Two-photon fluorescence microscopy has become an important research tool in both biological and material sciences. The technique uses long wavelength, typically in the near IR, as the excitation light to obtain shorter wavelength fluorescence (e.g. visible light). Because of the low linear absorption coefficient of most biological and polymeric specimens, this technique allows deeper penetration of the excitation beam, achieving optical sectioning to a depth of 250μm or more into the specimen. As a result of the quadratic dependency of the two-photon induced fluorescence to the excitation intensity, the fluorescent emission and photobleaching are limited to the vicinity of focal spot. This capability of addressing a specimen’s 3D space allows exciting possibilities in biological researches, such as 3D photobleaching recovery experiment.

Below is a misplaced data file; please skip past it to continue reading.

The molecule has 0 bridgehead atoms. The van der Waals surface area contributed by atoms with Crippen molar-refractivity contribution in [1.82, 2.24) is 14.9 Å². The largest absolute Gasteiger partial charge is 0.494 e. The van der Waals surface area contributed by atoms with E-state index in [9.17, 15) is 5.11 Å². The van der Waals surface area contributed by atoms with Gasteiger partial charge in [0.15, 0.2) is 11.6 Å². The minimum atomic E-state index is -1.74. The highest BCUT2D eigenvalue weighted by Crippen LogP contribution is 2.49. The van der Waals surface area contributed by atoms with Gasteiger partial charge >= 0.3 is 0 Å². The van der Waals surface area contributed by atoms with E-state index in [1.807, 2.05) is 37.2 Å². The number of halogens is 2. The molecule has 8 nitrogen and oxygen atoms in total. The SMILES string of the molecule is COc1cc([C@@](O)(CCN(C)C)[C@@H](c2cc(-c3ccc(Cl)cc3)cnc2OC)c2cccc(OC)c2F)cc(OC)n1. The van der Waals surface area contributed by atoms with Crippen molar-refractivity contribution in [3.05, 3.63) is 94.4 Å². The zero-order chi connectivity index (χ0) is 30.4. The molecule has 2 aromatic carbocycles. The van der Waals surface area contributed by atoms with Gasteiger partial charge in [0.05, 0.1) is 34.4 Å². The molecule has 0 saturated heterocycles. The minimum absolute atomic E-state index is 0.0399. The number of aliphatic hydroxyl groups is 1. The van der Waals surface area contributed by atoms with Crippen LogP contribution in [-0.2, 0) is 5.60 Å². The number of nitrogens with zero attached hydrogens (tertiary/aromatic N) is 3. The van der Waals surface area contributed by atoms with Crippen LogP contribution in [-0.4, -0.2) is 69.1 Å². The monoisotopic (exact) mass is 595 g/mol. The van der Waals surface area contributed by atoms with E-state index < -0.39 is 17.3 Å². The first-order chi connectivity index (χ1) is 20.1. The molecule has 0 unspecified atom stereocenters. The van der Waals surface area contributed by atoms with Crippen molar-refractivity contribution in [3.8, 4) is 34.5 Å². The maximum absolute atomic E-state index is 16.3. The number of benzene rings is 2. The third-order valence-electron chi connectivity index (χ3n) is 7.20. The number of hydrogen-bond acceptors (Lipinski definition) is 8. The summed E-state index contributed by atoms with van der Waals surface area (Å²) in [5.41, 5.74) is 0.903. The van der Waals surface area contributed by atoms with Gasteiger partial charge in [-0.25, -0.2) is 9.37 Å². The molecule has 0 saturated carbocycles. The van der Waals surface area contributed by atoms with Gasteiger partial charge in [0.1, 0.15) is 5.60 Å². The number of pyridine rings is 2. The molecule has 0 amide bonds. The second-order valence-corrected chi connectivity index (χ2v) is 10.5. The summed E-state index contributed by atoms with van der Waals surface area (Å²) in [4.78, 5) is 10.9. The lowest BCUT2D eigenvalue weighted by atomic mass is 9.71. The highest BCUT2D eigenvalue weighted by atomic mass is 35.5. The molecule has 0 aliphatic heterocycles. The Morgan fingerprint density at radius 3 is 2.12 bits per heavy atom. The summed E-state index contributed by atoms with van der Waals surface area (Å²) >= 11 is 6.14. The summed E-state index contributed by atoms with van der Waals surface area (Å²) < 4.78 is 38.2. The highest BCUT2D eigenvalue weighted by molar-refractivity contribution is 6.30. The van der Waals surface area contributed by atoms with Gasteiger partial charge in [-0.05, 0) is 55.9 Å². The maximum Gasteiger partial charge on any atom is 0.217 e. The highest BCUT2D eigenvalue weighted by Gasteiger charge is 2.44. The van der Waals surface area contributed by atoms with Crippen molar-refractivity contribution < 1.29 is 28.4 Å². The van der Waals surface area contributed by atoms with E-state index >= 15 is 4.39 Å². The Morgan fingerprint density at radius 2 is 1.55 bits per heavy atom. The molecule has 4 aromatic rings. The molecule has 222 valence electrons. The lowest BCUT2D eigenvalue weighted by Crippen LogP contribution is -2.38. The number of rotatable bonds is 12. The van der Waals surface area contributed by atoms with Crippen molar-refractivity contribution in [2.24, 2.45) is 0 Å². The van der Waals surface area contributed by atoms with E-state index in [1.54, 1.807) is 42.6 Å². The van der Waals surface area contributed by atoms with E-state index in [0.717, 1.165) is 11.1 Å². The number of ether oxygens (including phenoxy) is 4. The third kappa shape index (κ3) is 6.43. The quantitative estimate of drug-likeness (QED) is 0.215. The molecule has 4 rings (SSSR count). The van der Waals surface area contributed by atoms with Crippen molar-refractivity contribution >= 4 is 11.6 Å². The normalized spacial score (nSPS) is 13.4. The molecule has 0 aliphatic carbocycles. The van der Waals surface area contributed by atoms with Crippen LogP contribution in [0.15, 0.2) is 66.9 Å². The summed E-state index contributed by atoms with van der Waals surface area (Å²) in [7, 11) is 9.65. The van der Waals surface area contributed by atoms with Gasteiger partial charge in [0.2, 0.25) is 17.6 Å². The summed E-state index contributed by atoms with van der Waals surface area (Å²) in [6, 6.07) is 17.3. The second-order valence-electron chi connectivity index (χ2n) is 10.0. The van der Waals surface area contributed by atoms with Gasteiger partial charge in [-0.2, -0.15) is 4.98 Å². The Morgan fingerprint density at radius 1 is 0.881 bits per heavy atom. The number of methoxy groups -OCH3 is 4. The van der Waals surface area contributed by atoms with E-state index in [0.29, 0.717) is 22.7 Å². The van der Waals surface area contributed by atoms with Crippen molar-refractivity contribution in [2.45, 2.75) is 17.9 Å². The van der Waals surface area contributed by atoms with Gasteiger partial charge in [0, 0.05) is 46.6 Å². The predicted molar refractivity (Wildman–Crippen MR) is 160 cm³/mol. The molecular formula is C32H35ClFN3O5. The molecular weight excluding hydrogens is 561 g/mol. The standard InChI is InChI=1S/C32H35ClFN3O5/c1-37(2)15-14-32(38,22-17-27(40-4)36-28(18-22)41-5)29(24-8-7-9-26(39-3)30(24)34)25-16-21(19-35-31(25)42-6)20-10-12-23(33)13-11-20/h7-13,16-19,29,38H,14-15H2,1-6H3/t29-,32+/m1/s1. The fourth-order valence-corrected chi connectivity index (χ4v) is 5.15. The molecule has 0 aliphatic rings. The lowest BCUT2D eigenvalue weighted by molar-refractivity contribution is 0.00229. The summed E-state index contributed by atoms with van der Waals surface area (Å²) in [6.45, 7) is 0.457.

Two-photon confocal fluorescence microscopy is ideal for the study of thick biological and material specimen in 3D. For example, Figure 1 shows a three-dimensional isosurface rendered image of a vascular bundle from a maize stem.